ISS Slow Scan TV Active on Weekend of April 11 http://amsat-uk.org/2015/03/31/iss-sstv/

Using WebSDRs Worldwide for the ISS http://amsat-uk.org/2015/04/14/using-websdrs-for-iss/

ISS SSTV in the UK Press http://amsat-uk.org/2015/04/15/iss-sstv-in-the-press/

ISS SSTV in the Press

ISS SSTV Image 2 of 12 received by Andrew Garratt M0NRD April 11, 2015

ISS SSTV Image 2 of 12 received by Andrew Garratt M0NRD April 11, 2015

AMSAT-UK member Andrew Garratt M0NRD got some good publicity for Amateur Radio from the recent ISS Slow Scan Television transmissions.

The SSTV pictures were sent in celebration of Yuri Gagarin becoming the first human to reach space, on April 12, 1961. The Russian cosmonauts on board the station transmitted images from Gagarin’s life which were received by radio hams worldwide. Andrew said he hoped it would encourage more people to become interested in radio.

Read the full story at

Local newspapers are generally only too glad to publish stories like this if someone takes the time to get in touch and tell them about it. Andrew made sure the newspaper was aware of his local clubs website URL and Facebook page enabling those reading the story to contact the club.

Follow M0NRD on Twitter http://twitter.com/nerdsville

ISS Slow Scan TV Active on Weekend of April 11 http://amsat-uk.org/2015/03/31/iss-sstv/

Using WebSDRs Worldwide for the ISS http://amsat-uk.org/2015/04/14/using-websdrs-for-iss/

Using WebSDRs Worldwide for the ISS

ISS SSTV and Packet Radio signals on the SUWS WebSDR

ISS SSTV and Packet Radio signals on the SUWS WebSDR

Martin Ehrenfried G8JNJ describes how he uses WebSDR’s to listen to ISS transmissions on 145.800 and 145.825 MHz. The SUWS SDR at Farnham can even receive the 143.625 MHz ISS comms channel.

We were treated to more Slow Scan Television (SSTV) pictures from the International Space Station (ISS) on the weekend of April 11/12.

During the Sunday evening passes a Cosmonaut suddenly decided to try some ad-hoc voice contacts between SSTV transmissions. Quite a few other stations were calling RS0ISS, but I didn’t hear any actual two-way exchanges. I made a very late, hurried and half-hearted attempt to call near the end of the pass, when my collinear antenna was most likely to be effective, but the ISS was very quickly out of range.

144 MHz G8JNJ prototype helix antenna used at SUWS WebSDR

144 MHz G8JNJ prototype helix antenna used at SUWS WebSDR

I was also monitoring the Russian VHF-2 comms frequency 143.625 MHz FM on the new extended 143 MHz band on the SUWS WebSDR in a second browser window, and heard a very short transmission from a Cosmonaut near the end of the UK pass. I suspect they were attempting to call Moscow as they started to come into range.

When the ISS dropped out on the SUWS WebSDR, I swapped over to the Russian http://sdr.22dx.ru/ WebSDR and heard some full contacts during a long pass over the Russian mainland.

With the exception of Asia (Bangkok SDR seems to be very deaf) it’s now possible to switch between WebSDR’s at different locations and catch just about all Amateur transmissions from the ISS. In fact it’s possible to set-up multiple browser tabs, one for each WebSDR and just leave them set on 145.800 MHz FM with squelch enabled, so that voice or SSTV traffic can be heard on each SDR in turn when the ISS passes into range.

These are two sound files captured on the WebSDR’s record function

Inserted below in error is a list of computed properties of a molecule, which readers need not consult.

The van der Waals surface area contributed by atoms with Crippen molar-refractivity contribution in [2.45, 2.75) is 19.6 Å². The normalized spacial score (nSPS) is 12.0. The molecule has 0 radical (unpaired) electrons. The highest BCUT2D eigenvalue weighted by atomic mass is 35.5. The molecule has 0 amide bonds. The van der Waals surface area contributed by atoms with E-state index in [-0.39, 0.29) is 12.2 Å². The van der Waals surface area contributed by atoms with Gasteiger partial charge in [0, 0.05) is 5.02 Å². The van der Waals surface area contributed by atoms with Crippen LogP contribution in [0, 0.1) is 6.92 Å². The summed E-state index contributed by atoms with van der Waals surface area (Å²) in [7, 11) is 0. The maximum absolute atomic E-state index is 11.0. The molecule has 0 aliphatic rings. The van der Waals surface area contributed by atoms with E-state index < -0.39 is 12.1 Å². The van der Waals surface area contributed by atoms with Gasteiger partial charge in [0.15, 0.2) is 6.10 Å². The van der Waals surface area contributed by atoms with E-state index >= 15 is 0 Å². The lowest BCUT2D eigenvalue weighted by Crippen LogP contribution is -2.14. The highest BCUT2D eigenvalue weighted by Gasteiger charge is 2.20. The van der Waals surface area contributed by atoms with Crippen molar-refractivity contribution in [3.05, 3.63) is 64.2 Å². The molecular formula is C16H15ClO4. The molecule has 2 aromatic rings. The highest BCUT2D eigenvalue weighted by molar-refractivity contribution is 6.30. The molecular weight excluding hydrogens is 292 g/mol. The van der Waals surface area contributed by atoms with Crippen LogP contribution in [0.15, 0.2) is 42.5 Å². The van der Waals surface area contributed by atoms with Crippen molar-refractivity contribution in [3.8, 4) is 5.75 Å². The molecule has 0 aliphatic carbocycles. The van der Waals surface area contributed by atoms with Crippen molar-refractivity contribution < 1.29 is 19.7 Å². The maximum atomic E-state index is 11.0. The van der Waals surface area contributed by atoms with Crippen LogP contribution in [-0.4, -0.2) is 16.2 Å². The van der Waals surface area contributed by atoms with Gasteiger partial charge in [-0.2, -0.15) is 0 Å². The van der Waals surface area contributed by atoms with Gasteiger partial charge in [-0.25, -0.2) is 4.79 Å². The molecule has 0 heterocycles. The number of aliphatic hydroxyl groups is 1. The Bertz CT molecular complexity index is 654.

SDR 22 DX recording

SUWS recording

Martin – G8JNJ

WebSDRs which may be used to receive the ISS and some amateur satellites are:
United Kingdom Farnham IO91OF http://websdr.suws.org.uk/
Russia Ruzaevka LO24LA http://websdr.r4uab.ru/
Russia Belgorod http://websdr.radiotx.ru/
Eastern Russia Barnaul NO13TH http://sdr.22dx.ru/
Canada East coast http://ve2nnx.no-ip.org:8901/
USA West Coast http://eids.eecs.berkeley.edu:8080/
Brazil http://appr.org.br:8901/
Brazil http://sdrsp.dyndns.org:8901/
Brazil http://websdr.ddns.com.br:81/
Germany http://websdr.ramge.de:8901/
Belgium http://websdr.khbo.be:8901/
Hungary http://www.websdr.hu/
Italy http://ik8ysw.ddns.net/
South Africa http://zr6aic.giga.co.za:8902/
Thailand Bangkok http://hs2jfw.noip.me/

Hacker at AMSAT/TAPR Dayton Banquet

Mike Ossmann AD0NR – Image Credit www.insinuator.net

Mike Ossmann AD0NR – Image Credit www.insinuator.net

Michael Ossmann, AD0NR, will give a talk “Adventures of a Hacker Turned Ham” to the AMSAT/TAPR Banquet at the Dayton Hamvention.

The ninth annual TAPR/AMSAT Banquet will be held on Friday night, May 15, at 1830 EDT. This dinner is always a highlight of the AMSAT (Radio Amateur Satellite Corp.) and TAPR (Tucson Amateur Packet Radio) activities during the Dayton Hamvention.

This year’s speaker will be Michael Ossmann, AD0NR, “Adventures of a Hacker Turned Ham”. Michael Ossmann, AD0NR, grew up as a computer nerd embracing the hacker ethos. Eventually Michael became very interested in the security of wireless systems such as remote keyless entry, garage door openers, Wi-Fi, and Bluetooth. He designed Ubertooth One, a Bluetooth sniffer that was successfully funded on Kickstarter.

Not one to rest, Michael later designed and successfully funded HackRF One, an open source SDR platform that attracted the attention of the amateur radio community. Michael will talk about his unique perspective on the community as an outsider looking in, why he resisted getting a license for years, and why he finally decided to join. Michael will also share his thoughts on what it means to be a hacker, what it means to be a ham, and what amateur radio may look like in the decades to come.

Tickets ($35 each) must be purchased online in advance on the AMSAT-NA website at http://www.amsat.org/ through the AMSAT Store tab. Tickets will not be sold at the Hamvention or at the door. Tickets purchased online may be collected at the AMSAT booth (433-435, 444-446).

The Banquet will take place at the Kohler Presidential Banquet Center, 4572 Presidential Way, Kettering, OH 45429 (just south of Dayton). The cash bar will open at 1830 EDT, with the dinner commencing around 1900 EDT.

Source ANS

Michael Ossmann AD0NR on Twitter https://twitter.com/michaelossmann

HamRadioNow: What’s a Whitebox? http://www.southgatearc.org/news/2014/june/hamradionow_whats_a_whitebox.htm

DEF CON 22 – Michael Ossmann – The NSA Playset: RF Retroreflectors https://www.youtube.com/watch?v=mAai6dRAtFo

AD0NR SDR Course videos http://www.southgatearc.org/news/2015/february/sdr_course_videos.htm